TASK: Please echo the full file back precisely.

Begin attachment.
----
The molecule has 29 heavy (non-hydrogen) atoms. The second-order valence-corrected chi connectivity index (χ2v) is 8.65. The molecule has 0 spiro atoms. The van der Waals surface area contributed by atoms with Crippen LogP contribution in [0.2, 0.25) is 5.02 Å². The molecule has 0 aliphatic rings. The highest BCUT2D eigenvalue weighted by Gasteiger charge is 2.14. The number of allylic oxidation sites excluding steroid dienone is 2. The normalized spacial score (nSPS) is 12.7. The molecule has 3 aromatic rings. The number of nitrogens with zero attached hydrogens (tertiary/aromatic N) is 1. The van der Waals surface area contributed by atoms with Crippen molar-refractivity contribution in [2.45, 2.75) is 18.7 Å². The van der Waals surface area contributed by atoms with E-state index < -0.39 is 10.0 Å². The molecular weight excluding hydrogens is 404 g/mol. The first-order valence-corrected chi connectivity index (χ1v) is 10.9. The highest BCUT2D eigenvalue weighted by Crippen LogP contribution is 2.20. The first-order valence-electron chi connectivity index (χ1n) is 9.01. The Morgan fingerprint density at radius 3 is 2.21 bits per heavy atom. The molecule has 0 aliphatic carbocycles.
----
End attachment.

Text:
The molecule has 29 heavy (non-hydrogen) atoms. The second-order valence-corrected chi connectivity index (χ2v) is 8.65. The molecule has 0 spiro atoms. The van der Waals surface area contributed by atoms with Crippen LogP contribution in [0.2, 0.25) is 5.02 Å². The molecule has 0 aliphatic rings. The highest BCUT2D eigenvalue weighted by Gasteiger charge is 2.14. The number of allylic oxidation sites excluding steroid dienone is 2. The normalized spacial score (nSPS) is 12.7. The molecule has 3 aromatic rings. The number of nitrogens with zero attached hydrogens (tertiary/aromatic N) is 1. The van der Waals surface area contributed by atoms with Crippen molar-refractivity contribution in [2.45, 2.75) is 18.7 Å². The van der Waals surface area contributed by atoms with E-state index < -0.39 is 10.0 Å². The molecular weight excluding hydrogens is 404 g/mol. The first-order valence-corrected chi connectivity index (χ1v) is 10.9. The highest BCUT2D eigenvalue weighted by Crippen LogP contribution is 2.20. The first-order valence-electron chi connectivity index (χ1n) is 9.01. The Morgan fingerprint density at radius 3 is 2.21 bits per heavy atom. The molecule has 0 aliphatic carbocycles.